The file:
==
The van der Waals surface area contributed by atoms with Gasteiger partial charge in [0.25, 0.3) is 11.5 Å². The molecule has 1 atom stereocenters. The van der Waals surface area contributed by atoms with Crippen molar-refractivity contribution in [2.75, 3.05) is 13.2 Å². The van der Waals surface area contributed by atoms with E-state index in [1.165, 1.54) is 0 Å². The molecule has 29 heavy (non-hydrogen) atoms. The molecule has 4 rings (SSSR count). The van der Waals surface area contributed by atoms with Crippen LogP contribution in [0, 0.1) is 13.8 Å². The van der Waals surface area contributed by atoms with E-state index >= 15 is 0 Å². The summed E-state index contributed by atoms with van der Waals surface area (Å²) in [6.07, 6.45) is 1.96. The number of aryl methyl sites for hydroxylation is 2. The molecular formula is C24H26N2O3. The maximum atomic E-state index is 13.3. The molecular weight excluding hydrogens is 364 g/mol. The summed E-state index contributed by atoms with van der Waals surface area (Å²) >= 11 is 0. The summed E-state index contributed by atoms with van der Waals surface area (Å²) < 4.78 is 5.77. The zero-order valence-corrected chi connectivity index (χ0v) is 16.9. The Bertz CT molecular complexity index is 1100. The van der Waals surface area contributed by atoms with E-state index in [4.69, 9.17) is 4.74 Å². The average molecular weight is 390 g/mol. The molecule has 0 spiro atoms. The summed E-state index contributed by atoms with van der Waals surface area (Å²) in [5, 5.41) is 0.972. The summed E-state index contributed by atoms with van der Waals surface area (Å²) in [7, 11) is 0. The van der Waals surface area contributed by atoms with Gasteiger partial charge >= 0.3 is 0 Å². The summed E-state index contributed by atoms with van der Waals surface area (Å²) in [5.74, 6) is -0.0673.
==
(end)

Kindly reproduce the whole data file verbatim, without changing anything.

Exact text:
The van der Waals surface area contributed by atoms with Gasteiger partial charge in [0.25, 0.3) is 11.5 Å². The molecule has 1 atom stereocenters. The van der Waals surface area contributed by atoms with Crippen molar-refractivity contribution in [2.75, 3.05) is 13.2 Å². The van der Waals surface area contributed by atoms with E-state index in [1.165, 1.54) is 0 Å². The molecule has 29 heavy (non-hydrogen) atoms. The molecule has 4 rings (SSSR count). The van der Waals surface area contributed by atoms with Crippen LogP contribution in [0, 0.1) is 13.8 Å². The van der Waals surface area contributed by atoms with E-state index >= 15 is 0 Å². The summed E-state index contributed by atoms with van der Waals surface area (Å²) in [6.07, 6.45) is 1.96. The number of aryl methyl sites for hydroxylation is 2. The molecular formula is C24H26N2O3. The maximum atomic E-state index is 13.3. The molecular weight excluding hydrogens is 364 g/mol. The summed E-state index contributed by atoms with van der Waals surface area (Å²) >= 11 is 0. The summed E-state index contributed by atoms with van der Waals surface area (Å²) < 4.78 is 5.77. The zero-order valence-corrected chi connectivity index (χ0v) is 16.9. The Bertz CT molecular complexity index is 1100. The van der Waals surface area contributed by atoms with E-state index in [4.69, 9.17) is 4.74 Å². The average molecular weight is 390 g/mol. The molecule has 0 spiro atoms. The summed E-state index contributed by atoms with van der Waals surface area (Å²) in [5, 5.41) is 0.972. The summed E-state index contributed by atoms with van der Waals surface area (Å²) in [7, 11) is 0. The van der Waals surface area contributed by atoms with Gasteiger partial charge >= 0.3 is 0 Å². The summed E-state index contributed by atoms with van der Waals surface area (Å²) in [5.74, 6) is -0.0673.